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Details of Grant 

EPSRC Reference: EP/Y018516/1
Title: Sample Size guidance for developing and validating reliable and fair AI PREDICTion models in healthcare (SS-PREDICT)
Principal Investigator: Riley, Professor R
Other Investigators:
Nirantharakumar, Professor K Snell, Dr K Cazier, Professor J
Archer, Miss L Collins, Professor G Denniston, Professor A
Ensor, Dr J Dhiman, Dr P Alderman, Dr J
Researcher Co-Investigators:
Project Partners:
AstraZeneca University Hospitals Birmingham NHS FT University of Utrecht
Department: Institute of Applied Health Research
Organisation: University of Birmingham
Scheme: Standard Research - NR1
Starts: 02 October 2023 Ends: 01 April 2025 Value (£): 543,399
EPSRC Research Topic Classifications:
Artificial Intelligence
EPSRC Industrial Sector Classifications:
Related Grants:
Panel History:
Panel DatePanel NameOutcome
11 Jul 2023 Artificial intelligence innovation to accelerate health research Expert Panel Announced
08 Jun 2023 Artificial intelligence innovation to accelerate health research Sift Panel B Announced
Summary on Grant Application Form
Healthcare research is in an exciting new phase, with increasing access to information to link an individual's characteristics (such as age, family history or genetic information) with health outcomes (such as death, pain level, depression score). Researchers are using this information alongside artificial intelligence (AI) methods to help health professionals and patients predict future outcomes, to better personalise treatment, improve quality of life, and to prolong life. For example, QRISK is used by doctors to calculate an individual's risk of heart disease within the next 10 years, and to guide who needs a treatment (e.g., statins) to reduce their risk of heart disease occurring. Such prediction tools are known as 'clinical prediction models' or 'clinical prediction algorithms'.

Thousands of clinical prediction model studies are published each year, but unfortunately most are not fit for purpose because they give inaccurate predictions. For example, some individuals predicted low risk may actually be high risk of adverse outcomes, and vice versa. Such inaccurate prediction models may lead to harm and represents research waste, where money spent on research does not lead to improvements in healthcare or patient outcomes. A major reason for poor prediction models is that they are developed using a sample of data that is too small, for example in terms of the total number of participants contributing data and the number of outcome events (e.g., deaths) observed therein.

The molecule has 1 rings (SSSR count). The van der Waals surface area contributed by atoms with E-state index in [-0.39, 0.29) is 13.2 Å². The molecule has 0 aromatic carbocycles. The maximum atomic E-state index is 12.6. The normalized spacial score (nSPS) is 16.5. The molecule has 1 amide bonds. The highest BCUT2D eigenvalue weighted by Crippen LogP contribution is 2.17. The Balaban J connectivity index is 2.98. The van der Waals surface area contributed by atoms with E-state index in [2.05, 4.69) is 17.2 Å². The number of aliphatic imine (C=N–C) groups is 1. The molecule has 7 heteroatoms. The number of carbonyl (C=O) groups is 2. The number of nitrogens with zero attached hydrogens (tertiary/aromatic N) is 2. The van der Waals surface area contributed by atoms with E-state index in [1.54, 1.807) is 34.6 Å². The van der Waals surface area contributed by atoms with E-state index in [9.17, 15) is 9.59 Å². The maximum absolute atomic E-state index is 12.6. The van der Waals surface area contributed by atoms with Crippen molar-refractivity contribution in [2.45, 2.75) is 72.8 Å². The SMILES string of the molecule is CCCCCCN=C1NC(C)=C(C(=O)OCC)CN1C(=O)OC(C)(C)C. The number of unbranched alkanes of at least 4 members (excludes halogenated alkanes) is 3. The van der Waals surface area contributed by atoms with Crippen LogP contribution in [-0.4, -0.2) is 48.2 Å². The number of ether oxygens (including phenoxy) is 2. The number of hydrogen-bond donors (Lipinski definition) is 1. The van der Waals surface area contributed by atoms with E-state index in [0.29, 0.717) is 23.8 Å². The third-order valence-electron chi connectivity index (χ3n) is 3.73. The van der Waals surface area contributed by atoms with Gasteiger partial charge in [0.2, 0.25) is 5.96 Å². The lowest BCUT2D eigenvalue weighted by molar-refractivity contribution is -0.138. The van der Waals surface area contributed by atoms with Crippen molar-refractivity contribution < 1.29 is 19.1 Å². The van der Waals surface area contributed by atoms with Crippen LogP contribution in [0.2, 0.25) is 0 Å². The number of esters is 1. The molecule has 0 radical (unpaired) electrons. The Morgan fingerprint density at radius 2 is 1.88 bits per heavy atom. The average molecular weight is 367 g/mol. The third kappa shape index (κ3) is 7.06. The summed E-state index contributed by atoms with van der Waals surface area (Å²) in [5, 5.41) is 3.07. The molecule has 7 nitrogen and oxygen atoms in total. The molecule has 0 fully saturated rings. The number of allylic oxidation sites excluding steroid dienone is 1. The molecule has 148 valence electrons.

To address this, in this project we will provide guidance and new methods to enable researchers to calculate the sample size needed to develop a reliable prediction model, for their particular health condition (e.g., heart disease), prediction outcome (e.g., death) and setting (e.g., general practice) of interest. With the new guidance our project provides, researchers will know how large their data needs to be to reliably develop an AI prediction model and precisely demonstrate its accuracy in the population (e.g. UK) and key subgroups (e.g. different ethnic groups).

The project will be split into two topic areas: (i) sample size for model development, and (ii) sample size for testing a model's accuracy, also known as model evaluation or model validation. In the first, we will focus on the accuracy of different AI approaches to developing a model, including statistical methods and so-called 'machine learning' approaches, and tailor sample size guidance for each approach using mathematical and computer-based results. In the second, we will focus on testing (evaluating) the accuracy of an AI model and derive mathematical solutions that calculate the sample size needed to precisely estimate a range of accuracy measures relevant to researchers, health professionals and patients, both in the overall population and in subgroups where fairness checks are essential.

The project findings will accelerate the production and identification of reliable and fair AI prediction models for use in healthcare. It will also provide quality standards for researchers to adhere to when developing and validating new AI models, and allow regulators (those deciding what models should be used and how) to distinguish between models that are reliable and fair, and models that are unreliable and potentially harmful.

The work will be disseminated through computer software and web apps; publications in academic journals; dedicated workshops (with AI researchers and patient groups) and training courses to educate those working in or using prediction model research; and blogs, social media and tutorial videos at websites including www.prognosisresearch.com and YouTube to target the international academic community and a broad audience including patients and the public.

Key Findings
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Potential use in non-academic contexts
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Date Materialised
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Organisation Website: http://www.bham.ac.uk